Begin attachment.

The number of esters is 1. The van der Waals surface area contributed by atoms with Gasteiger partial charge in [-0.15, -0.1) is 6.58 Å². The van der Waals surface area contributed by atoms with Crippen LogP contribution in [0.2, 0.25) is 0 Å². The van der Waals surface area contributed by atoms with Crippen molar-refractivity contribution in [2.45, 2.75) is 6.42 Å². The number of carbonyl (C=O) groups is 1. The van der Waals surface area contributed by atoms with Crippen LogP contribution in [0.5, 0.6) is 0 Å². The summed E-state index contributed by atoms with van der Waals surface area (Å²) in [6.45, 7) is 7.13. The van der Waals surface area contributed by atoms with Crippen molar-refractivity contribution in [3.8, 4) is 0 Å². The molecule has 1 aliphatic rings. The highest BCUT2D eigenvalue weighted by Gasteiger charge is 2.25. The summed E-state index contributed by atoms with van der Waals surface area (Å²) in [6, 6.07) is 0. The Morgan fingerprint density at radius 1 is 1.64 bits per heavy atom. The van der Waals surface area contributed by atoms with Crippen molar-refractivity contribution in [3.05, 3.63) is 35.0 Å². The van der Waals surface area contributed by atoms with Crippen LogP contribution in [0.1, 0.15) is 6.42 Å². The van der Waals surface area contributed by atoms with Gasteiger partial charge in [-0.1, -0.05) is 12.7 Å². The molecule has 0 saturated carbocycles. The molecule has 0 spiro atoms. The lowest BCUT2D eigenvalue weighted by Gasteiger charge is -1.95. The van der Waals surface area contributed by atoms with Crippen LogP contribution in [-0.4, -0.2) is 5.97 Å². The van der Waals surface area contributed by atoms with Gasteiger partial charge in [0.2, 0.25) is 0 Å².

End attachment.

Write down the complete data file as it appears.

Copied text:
The number of esters is 1. The van der Waals surface area contributed by atoms with Gasteiger partial charge in [-0.15, -0.1) is 6.58 Å². The van der Waals surface area contributed by atoms with Crippen LogP contribution in [0.2, 0.25) is 0 Å². The van der Waals surface area contributed by atoms with Crippen molar-refractivity contribution in [2.45, 2.75) is 6.42 Å². The number of carbonyl (C=O) groups is 1. The van der Waals surface area contributed by atoms with Crippen LogP contribution in [0.5, 0.6) is 0 Å². The summed E-state index contributed by atoms with van der Waals surface area (Å²) in [6.45, 7) is 7.13. The van der Waals surface area contributed by atoms with Crippen molar-refractivity contribution in [3.8, 4) is 0 Å². The molecule has 1 aliphatic rings. The highest BCUT2D eigenvalue weighted by Gasteiger charge is 2.25. The summed E-state index contributed by atoms with van der Waals surface area (Å²) in [6, 6.07) is 0. The Morgan fingerprint density at radius 1 is 1.64 bits per heavy atom. The van der Waals surface area contributed by atoms with Crippen molar-refractivity contribution in [3.05, 3.63) is 35.0 Å². The van der Waals surface area contributed by atoms with Crippen LogP contribution in [0.1, 0.15) is 6.42 Å². The van der Waals surface area contributed by atoms with Gasteiger partial charge in [-0.1, -0.05) is 12.7 Å². The molecule has 0 saturated carbocycles. The molecule has 0 spiro atoms. The lowest BCUT2D eigenvalue weighted by Gasteiger charge is -1.95. The van der Waals surface area contributed by atoms with Crippen LogP contribution in [-0.4, -0.2) is 5.97 Å². The van der Waals surface area contributed by atoms with Gasteiger partial charge in [0.2, 0.25) is 0 Å².